Average weekly wages by constituencies east of the M60 motorway:

Constituency Full Time (£) Part Time (£)
Cheadle (Mark Hunter, Liberal Democrats)
Hazel Grove (Andrew Stunnell, Liberal Democrats)
High Peak (Andrew Bingham, Conservative)
Oldham East and Saddleworth (Debbie Abrahams, Labour)
Heywood and Middleton (Jim Dobbin, Labour)
Rochdale (Simon Danczuk, Labour)
Denton and Reddish (Andrew Gwynne, Labour)
Stalybridge and Hyde (Jonathan Reynolds, Labour)
Ashton-under-Lyne (David Heyes, Labour)
Oldham West and Royton (Michael Meacher, Labour)
600.10
529.80
508.90
481.80
458.70
452.80
434.90
422.30
416.10
408.60
155.10
164.10
Unavailable
154.90
166.40
136.60
157.40
169.90
157.10
145.30

From the above figures, the top three constituencies are held by Liberal Democrat or Conservative MPs. By breaking the figures down to constituency basis, we have a better understanding of local economies than we would by borough council. Party to why people working in the Oldham Council area has the lowest wages in Greater Manchester is a £73.20 gap between the median wages in Oldham East and Saddleworth and the bottom constituency, Oldham West and Royton.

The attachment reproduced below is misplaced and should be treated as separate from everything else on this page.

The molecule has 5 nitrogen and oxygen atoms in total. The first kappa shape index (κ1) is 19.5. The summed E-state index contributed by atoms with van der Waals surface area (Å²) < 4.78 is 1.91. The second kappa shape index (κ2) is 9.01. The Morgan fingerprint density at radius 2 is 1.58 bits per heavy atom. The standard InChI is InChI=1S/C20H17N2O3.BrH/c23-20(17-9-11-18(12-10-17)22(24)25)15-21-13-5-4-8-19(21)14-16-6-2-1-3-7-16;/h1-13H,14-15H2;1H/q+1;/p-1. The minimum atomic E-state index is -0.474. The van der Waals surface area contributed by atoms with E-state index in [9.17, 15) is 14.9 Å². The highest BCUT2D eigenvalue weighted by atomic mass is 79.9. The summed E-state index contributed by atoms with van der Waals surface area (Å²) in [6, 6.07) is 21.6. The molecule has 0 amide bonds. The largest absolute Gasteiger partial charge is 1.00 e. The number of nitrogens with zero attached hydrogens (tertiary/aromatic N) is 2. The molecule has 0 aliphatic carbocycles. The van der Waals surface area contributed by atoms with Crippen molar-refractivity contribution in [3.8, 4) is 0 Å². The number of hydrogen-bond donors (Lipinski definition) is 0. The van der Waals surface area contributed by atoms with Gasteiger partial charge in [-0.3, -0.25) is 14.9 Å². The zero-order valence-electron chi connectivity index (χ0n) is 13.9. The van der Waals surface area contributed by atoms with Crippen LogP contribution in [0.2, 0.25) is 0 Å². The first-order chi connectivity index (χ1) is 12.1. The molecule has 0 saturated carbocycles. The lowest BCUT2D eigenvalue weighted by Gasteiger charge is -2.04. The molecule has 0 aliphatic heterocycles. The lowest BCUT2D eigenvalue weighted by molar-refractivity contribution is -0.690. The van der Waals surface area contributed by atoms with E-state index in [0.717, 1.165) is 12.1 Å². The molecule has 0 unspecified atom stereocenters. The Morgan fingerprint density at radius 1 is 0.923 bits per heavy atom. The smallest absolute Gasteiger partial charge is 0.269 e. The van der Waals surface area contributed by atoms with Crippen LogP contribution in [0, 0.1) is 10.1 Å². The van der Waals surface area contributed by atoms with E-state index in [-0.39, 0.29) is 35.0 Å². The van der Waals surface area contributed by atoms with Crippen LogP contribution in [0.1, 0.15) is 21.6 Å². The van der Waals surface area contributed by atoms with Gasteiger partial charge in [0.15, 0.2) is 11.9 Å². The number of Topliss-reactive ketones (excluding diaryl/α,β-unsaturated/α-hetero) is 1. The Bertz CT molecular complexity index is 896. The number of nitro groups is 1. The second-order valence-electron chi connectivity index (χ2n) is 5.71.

What could be driving down wages in our area east of the M60 motorway?

Over the last 30 years, a fair amount of skilled manufacturing positions have disappeared, which has had an affect on our economy. We have seen the loss of Ferranti and BAE Systems for instance. Some positions have moved abroad or to other parts of the United Kingdom which have reduced our area’s skills base. It has also meant the loss of a number of well paid positions.

In more recent times, public sector job cuts and the replacement of salaried staff with Workfare participants have exacerbated this, along with zero hour contracts. Some retailers have found ‘work for your dole’ type schemes ‘a nice little earner’ for themselves, hence the lack of seasonal positions.